Almogi Says There is No Abatement in Drop-out Among Soviet Jewry
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Almogi Says There is No Abatement in Drop-out Among Soviet Jewry

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Yosef Almogi, chairman of the Jewish Agency and World Zionist Organization Executives, said today that the incidence of drop-outs among Jews who leave the Soviet Union is showing no abatement. On the other hand, he said, allay from France was encouraging and, even more so, the volunteer movement which, he said, is yielding between one-quarter and one-third of the olim. He said he expected the allay rate to remain at about 20,000 in 1977, the same as last year, unless unforeseen developments change the picture.

Speaking to reporters in his office here, Almogi disclosed that the drop-out rate ranges between 49-58 percent of Soviet Jewish emigres. He said that 1300 Jews left the USSR in January of whom 708 or 58 percent did not go to Israel. In February, 1000 Jews left the USSR but 523 remained in Europe awaiting visas to go to countries other than Israel.

Almogi said that 15,000 volunteers came to Israel in 1976, compared to 11,000 the previous year. Volunteers are persons who spend a year or longer working in Israel while they decide whether to remain here permanently. Almogi said that the entire student body and faculty of the Yeshiva Hafetz Haim in the U.S. will come to Israel for a year with the possibility of becoming olim.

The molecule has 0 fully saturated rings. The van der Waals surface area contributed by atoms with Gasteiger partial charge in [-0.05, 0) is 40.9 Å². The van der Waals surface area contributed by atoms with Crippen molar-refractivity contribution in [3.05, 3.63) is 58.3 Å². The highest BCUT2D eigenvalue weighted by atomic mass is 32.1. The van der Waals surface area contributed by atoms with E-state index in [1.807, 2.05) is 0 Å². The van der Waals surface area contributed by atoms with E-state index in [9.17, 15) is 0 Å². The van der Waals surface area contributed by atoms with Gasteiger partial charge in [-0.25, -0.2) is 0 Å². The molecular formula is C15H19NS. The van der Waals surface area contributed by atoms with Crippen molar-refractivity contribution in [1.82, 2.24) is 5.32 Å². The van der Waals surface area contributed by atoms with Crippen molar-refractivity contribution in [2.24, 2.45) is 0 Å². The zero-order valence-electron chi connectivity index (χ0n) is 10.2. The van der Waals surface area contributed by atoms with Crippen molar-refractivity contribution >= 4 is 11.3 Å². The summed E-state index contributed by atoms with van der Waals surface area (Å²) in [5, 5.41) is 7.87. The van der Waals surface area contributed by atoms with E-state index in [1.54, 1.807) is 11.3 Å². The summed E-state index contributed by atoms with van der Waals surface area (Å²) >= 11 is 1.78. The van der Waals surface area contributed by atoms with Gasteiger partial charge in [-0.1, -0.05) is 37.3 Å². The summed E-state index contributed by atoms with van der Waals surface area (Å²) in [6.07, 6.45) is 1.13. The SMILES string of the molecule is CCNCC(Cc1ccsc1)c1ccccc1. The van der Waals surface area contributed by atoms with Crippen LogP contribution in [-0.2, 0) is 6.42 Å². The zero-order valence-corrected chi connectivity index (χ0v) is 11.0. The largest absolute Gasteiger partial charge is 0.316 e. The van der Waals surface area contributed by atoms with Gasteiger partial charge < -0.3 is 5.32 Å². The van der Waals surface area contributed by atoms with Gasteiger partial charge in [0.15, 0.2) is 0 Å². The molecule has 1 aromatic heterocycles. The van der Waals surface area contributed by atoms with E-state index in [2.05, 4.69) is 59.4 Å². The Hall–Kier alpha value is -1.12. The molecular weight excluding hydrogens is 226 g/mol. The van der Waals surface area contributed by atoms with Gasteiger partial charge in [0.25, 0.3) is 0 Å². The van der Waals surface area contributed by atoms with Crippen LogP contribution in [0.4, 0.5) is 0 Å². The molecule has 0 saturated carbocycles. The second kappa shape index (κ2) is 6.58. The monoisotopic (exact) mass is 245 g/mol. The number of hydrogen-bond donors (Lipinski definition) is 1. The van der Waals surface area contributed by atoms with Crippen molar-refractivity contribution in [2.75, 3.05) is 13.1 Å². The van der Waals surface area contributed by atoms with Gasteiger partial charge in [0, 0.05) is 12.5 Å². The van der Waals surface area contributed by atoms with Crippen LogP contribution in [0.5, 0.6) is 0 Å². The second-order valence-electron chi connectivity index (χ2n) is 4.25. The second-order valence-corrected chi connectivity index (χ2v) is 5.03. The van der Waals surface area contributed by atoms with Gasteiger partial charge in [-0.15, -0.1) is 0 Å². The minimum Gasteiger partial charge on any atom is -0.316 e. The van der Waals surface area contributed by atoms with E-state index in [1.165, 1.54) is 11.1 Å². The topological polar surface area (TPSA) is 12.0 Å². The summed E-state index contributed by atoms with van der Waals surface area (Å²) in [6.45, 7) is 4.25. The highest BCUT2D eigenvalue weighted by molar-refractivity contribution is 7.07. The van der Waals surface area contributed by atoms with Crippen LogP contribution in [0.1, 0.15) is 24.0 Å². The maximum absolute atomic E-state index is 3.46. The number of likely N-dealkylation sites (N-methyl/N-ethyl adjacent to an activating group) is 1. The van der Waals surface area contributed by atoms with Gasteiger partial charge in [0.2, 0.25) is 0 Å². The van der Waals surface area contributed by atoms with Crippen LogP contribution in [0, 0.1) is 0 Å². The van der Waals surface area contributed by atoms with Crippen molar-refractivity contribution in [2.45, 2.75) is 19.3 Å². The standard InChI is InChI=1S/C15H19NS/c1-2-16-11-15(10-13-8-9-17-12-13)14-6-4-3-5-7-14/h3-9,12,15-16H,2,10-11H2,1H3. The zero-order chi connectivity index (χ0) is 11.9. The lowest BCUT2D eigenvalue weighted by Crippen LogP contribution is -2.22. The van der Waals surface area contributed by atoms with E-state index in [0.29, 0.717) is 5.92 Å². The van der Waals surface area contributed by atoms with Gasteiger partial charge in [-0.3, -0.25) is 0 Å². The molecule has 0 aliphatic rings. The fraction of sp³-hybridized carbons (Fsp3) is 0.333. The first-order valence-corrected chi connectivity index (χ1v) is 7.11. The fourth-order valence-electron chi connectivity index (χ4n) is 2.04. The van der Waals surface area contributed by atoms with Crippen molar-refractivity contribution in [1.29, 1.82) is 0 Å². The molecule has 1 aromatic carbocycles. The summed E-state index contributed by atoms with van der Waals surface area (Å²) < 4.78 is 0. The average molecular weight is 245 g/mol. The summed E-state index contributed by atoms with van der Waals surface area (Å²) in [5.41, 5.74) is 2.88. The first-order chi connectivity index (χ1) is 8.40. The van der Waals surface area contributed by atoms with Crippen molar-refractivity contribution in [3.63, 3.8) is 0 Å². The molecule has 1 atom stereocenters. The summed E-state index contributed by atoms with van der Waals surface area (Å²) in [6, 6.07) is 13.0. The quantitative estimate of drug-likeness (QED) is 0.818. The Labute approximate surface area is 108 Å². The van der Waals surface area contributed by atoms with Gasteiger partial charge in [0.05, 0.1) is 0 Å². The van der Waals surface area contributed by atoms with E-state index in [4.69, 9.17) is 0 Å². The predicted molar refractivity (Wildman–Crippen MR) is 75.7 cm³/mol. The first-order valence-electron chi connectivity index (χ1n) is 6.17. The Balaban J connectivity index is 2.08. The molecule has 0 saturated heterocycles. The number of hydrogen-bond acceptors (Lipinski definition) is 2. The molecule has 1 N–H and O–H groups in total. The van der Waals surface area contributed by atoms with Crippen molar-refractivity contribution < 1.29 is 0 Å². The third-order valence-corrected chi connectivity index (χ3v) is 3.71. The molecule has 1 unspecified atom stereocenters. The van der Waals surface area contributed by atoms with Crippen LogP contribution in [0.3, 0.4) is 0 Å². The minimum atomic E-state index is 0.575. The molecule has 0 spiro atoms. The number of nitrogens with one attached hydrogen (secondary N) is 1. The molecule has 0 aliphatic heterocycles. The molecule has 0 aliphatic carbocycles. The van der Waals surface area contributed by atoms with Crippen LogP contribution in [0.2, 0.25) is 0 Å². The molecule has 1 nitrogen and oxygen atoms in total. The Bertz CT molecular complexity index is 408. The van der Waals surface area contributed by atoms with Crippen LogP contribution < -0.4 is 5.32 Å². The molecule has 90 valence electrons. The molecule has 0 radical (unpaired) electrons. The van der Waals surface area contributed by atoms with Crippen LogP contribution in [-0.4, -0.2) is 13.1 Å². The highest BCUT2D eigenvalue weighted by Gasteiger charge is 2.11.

Almogi will attend the meeting of the presidium of the Brussels Conference for Soviet Jewry, of which he is chairman, and its Steering Committee which convene in Geneva next Monday. He will also attend a meeting of the World Jewish Congress Executive in Geneva to deal with the current situation confronting Jews in the USSR, Syria and other Arab countries.

Almogi pointed out that these meetings coincide with a renewed assault on Soviet Jewish aliya activists by the Soviet authorities. He referred to attempts to link Jewish activists with the U.S. Central Intelligence Agency (CIA) and mounting harassment of Jews seeking exit visas. According to Almogi, the atmosphere in the Soviet Union now can be compared to the climate that prevailed in the early 1950s, the time of the alleged “doctors plot” and the purge of Jewish intellectuals under Stalin.

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